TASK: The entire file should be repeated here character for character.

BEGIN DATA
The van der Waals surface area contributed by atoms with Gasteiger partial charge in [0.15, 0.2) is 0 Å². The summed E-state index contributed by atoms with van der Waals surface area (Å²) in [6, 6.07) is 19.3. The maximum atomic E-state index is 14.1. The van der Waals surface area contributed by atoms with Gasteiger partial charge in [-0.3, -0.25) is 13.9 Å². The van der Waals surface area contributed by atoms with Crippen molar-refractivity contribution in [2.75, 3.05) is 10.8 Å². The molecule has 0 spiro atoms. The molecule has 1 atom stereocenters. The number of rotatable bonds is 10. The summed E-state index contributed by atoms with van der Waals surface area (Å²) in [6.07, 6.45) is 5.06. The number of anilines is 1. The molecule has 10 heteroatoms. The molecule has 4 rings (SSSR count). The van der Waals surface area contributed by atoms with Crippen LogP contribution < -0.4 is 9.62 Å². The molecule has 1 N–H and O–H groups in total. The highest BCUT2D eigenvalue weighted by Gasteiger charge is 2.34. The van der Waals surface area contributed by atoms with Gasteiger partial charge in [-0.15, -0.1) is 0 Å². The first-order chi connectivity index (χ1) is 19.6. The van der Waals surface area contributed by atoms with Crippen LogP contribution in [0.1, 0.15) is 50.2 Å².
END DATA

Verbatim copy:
The van der Waals surface area contributed by atoms with Gasteiger partial charge in [0.15, 0.2) is 0 Å². The summed E-state index contributed by atoms with van der Waals surface area (Å²) in [6, 6.07) is 19.3. The maximum atomic E-state index is 14.1. The van der Waals surface area contributed by atoms with Gasteiger partial charge in [-0.3, -0.25) is 13.9 Å². The van der Waals surface area contributed by atoms with Crippen molar-refractivity contribution in [2.75, 3.05) is 10.8 Å². The molecule has 0 spiro atoms. The molecule has 1 atom stereocenters. The number of rotatable bonds is 10. The summed E-state index contributed by atoms with van der Waals surface area (Å²) in [6.07, 6.45) is 5.06. The number of anilines is 1. The molecule has 10 heteroatoms. The molecule has 4 rings (SSSR count). The van der Waals surface area contributed by atoms with Crippen LogP contribution < -0.4 is 9.62 Å². The molecule has 1 N–H and O–H groups in total. The highest BCUT2D eigenvalue weighted by Gasteiger charge is 2.34. The van der Waals surface area contributed by atoms with Gasteiger partial charge in [-0.15, -0.1) is 0 Å². The first-order chi connectivity index (χ1) is 19.6. The van der Waals surface area contributed by atoms with Crippen LogP contribution in [0.1, 0.15) is 50.2 Å².